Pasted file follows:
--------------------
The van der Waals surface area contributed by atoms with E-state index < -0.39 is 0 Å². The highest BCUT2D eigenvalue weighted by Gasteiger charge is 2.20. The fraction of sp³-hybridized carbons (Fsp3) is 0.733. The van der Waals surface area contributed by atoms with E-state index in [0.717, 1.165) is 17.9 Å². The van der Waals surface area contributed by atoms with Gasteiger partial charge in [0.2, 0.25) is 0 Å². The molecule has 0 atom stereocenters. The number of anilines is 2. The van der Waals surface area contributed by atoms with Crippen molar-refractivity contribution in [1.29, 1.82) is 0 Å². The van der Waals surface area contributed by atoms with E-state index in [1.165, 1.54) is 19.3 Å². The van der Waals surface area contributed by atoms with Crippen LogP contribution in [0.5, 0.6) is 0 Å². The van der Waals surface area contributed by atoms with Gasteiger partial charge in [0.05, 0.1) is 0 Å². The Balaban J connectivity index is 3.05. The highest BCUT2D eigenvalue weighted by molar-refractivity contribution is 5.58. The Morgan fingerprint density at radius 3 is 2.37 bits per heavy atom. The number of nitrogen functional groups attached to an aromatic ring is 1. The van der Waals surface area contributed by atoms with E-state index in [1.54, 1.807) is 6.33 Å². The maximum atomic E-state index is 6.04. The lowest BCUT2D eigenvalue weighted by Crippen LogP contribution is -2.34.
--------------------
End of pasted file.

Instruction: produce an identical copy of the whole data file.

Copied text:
The van der Waals surface area contributed by atoms with E-state index < -0.39 is 0 Å². The highest BCUT2D eigenvalue weighted by Gasteiger charge is 2.20. The fraction of sp³-hybridized carbons (Fsp3) is 0.733. The van der Waals surface area contributed by atoms with E-state index in [0.717, 1.165) is 17.9 Å². The van der Waals surface area contributed by atoms with Gasteiger partial charge in [0.2, 0.25) is 0 Å². The molecule has 0 atom stereocenters. The number of anilines is 2. The van der Waals surface area contributed by atoms with Crippen molar-refractivity contribution in [1.29, 1.82) is 0 Å². The van der Waals surface area contributed by atoms with E-state index in [1.165, 1.54) is 19.3 Å². The van der Waals surface area contributed by atoms with Crippen LogP contribution in [0.5, 0.6) is 0 Å². The van der Waals surface area contributed by atoms with Gasteiger partial charge in [0.05, 0.1) is 0 Å². The Balaban J connectivity index is 3.05. The highest BCUT2D eigenvalue weighted by molar-refractivity contribution is 5.58. The Morgan fingerprint density at radius 3 is 2.37 bits per heavy atom. The number of nitrogen functional groups attached to an aromatic ring is 1. The van der Waals surface area contributed by atoms with E-state index in [1.54, 1.807) is 6.33 Å². The maximum atomic E-state index is 6.04. The lowest BCUT2D eigenvalue weighted by Crippen LogP contribution is -2.34.